However, Paragraph (4) which validates mergers (where two-thirds of the members of a legislative party have consented) remains in effect as a tool of misuse as was seen in Eknath Shinde’s faction of 40 Shiv Sena MLAs defection. Paragraph (6) confers the task of resolution of an electoral dispute upon the Chairman or the Speaker of the House. There is an alarming trend of the Speaker acting against the Constitutional duty of being neutral. Since Speakers are nominees of political parties, their independence, fairness, and impartiality will always be doubted.

Extensive party-hopping inevitably leads to a precarious state of affairs and here the Governor’s discretion comes into play. The Chief Minister of a State can recommend to the Governor to dissolve the assembly (Article 174(2)(b)) before the end of its five-year term and announce new elections. A Division Bench of the Supreme Court in Shivraj Singh Chouhan & Ors v. Speaker stated that the Governor is within his right under Article 175(2) of the Constitution to summon the house and order a floor test when the Governor needs an assessment as to whether the government commands the confidence of the House.

However, this judicially reviewable discretionary power has been subject to irregularities and the political aspirations of the Governors cannot be overlooked. A pertinent illustration would be the tumultuous 2018 State Assembly elections in Karnataka which courted controversy when Governor Vajubhai Vala erred in giving 15 days to B.S. Yediyurappa to form the government in Karnataka. He invited the single largest party (104 seats) to form the government instead of the largest post-poll alliance.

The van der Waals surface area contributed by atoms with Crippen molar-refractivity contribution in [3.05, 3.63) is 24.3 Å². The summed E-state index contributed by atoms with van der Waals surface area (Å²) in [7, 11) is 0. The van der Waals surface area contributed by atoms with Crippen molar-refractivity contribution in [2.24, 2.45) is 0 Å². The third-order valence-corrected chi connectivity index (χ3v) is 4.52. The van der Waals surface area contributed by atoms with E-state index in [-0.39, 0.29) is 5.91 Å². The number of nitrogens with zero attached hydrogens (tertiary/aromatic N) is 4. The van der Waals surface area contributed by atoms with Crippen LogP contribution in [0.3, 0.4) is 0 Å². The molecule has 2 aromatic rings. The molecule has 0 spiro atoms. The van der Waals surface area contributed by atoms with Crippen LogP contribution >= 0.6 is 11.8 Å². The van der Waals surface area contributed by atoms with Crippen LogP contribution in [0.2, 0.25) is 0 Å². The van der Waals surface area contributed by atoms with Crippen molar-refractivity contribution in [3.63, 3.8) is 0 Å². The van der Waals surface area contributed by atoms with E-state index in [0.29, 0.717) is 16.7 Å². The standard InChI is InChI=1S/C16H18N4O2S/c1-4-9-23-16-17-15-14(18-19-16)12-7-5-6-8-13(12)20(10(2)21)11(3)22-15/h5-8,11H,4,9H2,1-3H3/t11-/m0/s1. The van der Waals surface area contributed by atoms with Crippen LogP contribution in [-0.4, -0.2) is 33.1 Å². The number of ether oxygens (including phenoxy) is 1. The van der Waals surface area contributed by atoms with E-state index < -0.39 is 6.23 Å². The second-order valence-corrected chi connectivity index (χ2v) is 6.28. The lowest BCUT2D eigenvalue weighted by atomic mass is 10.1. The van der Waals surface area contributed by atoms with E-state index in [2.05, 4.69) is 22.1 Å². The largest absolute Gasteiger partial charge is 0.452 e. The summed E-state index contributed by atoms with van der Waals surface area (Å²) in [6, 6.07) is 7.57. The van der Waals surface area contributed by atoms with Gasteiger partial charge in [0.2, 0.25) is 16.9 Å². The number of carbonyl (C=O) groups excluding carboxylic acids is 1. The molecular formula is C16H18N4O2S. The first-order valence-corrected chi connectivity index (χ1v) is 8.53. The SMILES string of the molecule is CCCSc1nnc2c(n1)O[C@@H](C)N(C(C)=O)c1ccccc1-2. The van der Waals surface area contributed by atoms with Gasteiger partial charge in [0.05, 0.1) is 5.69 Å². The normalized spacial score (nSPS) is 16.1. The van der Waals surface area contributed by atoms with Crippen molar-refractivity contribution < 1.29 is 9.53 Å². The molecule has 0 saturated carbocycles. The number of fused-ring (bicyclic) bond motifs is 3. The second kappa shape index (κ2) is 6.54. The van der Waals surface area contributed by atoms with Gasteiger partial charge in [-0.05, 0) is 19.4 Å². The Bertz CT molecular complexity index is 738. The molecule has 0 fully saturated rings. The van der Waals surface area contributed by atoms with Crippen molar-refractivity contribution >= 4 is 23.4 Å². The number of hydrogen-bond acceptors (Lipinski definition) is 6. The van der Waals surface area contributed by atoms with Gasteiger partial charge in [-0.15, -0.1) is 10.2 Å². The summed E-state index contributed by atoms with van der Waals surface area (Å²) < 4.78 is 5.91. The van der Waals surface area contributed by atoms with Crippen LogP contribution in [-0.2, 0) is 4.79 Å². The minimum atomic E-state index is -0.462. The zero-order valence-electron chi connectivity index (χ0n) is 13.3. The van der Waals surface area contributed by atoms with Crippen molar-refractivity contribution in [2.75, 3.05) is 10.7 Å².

Political defections wilt the very roots of democracy in India. The anti-defection law has seriously harmed constitutional offices, silenced the voices of our elected officials, and denigrated democracy. For 37 years, the anti-defection statute has been unable to guarantee stable administrations. It is high time that the existing anti-defection law must be reviewed or scrapped and a new full-proof law must be brought in to check the menace of defections in the country.

Leave a Reply

Be the First to Comment!

Notify of